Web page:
Would you please consider different wording here?

As new syntactic features are added to ECMAScript, additional automatic semicolon insertion hazard's may be introduced. Automatic tooling such as linters or formatters are recommended to warn against or fix common ASI hazards and enforce a consistent usage style.

Manual semicolon insertion is an inarguably more involved (more typing semicolons all over the place by hand) method of ensuring you aren't making ASI mistakes, and keeping semicolon usage consistent in a code base with or without semicolons is difficult to do by hand. This is why, in general, people use tools to enforce it either way. ECMAScript has lots of oddities, (even with semicolons) so arguing unequivocally that one approach is safer than the other is simply muddling the conversation when in both cases, people are using analysis and tooling to fundamentally solve the warts of ECMAScript semicolon bugs that are set in stone.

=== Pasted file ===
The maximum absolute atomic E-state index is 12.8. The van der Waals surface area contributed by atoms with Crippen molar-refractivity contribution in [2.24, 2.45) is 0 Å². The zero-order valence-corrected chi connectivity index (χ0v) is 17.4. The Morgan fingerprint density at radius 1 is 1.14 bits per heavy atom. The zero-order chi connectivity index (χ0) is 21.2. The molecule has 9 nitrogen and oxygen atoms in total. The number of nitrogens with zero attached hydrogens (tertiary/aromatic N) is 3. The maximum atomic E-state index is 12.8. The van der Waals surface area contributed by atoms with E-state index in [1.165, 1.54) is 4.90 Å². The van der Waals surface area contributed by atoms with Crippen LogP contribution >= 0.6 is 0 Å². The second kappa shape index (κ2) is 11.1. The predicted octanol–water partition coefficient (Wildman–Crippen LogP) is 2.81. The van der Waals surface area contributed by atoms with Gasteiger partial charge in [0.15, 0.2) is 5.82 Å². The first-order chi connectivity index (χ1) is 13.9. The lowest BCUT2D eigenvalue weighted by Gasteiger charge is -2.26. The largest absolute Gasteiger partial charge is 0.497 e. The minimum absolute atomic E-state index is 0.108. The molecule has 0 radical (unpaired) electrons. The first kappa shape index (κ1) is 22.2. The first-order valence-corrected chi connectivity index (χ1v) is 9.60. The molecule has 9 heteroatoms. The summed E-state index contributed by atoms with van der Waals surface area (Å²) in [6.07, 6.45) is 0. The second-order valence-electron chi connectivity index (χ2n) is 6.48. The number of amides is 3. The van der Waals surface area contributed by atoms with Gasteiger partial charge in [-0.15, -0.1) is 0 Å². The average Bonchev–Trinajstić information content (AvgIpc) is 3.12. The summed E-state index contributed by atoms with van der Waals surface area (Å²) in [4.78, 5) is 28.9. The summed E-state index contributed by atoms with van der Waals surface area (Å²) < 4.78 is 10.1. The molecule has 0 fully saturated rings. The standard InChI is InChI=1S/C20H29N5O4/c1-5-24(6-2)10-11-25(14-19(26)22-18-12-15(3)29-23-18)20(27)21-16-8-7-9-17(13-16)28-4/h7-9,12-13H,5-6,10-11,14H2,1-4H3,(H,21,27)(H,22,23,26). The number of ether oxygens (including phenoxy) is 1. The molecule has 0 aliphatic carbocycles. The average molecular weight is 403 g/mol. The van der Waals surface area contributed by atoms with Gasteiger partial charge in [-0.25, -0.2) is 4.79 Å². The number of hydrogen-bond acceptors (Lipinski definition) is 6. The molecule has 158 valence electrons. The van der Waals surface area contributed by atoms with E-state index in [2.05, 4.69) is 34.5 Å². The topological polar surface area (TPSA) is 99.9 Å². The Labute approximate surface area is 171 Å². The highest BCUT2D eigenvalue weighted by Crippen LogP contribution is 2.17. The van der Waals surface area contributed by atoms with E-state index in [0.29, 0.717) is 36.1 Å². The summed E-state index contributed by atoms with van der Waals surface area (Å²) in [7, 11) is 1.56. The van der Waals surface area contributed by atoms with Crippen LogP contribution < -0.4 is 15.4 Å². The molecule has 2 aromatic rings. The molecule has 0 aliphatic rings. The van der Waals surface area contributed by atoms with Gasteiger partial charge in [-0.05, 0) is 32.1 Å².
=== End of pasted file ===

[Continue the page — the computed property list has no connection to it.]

@ljharb
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@ljharb ljharb commented Jan 11, 2018

@yoshuawuyts @bcomnes The intention - and the committee's consensus - is to discourage reliance on ASI. As such, while the text is not intended to pass judgement or say anyone is "bad" or "misusing" anything, it definitely is not intended to be neutral.

The debate about whether one should or should not use semicolons isn't something that would be productive to have here, so let's all please not go down that road.

@mikesamuel
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@mikesamuel mikesamuel commented Jan 11, 2018

@yoshuawuyts

but it sounds like the TC39 is saying we're bad for using the language in a particular way. And it, feels, well, a little hurtful.

I can't speak for TC39 as a whole, but I'd view this not as

You must do things this way or you are coding wrong.

and more as

Hey, we goofed. It turns out a feature we designed and which you like to use has some obscure implications. We can't go back and change things because reasons, but here's how to make sure the code you write does what you expect it to.

@bcomnes
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@bcomnes bcomnes commented Jan 11, 2018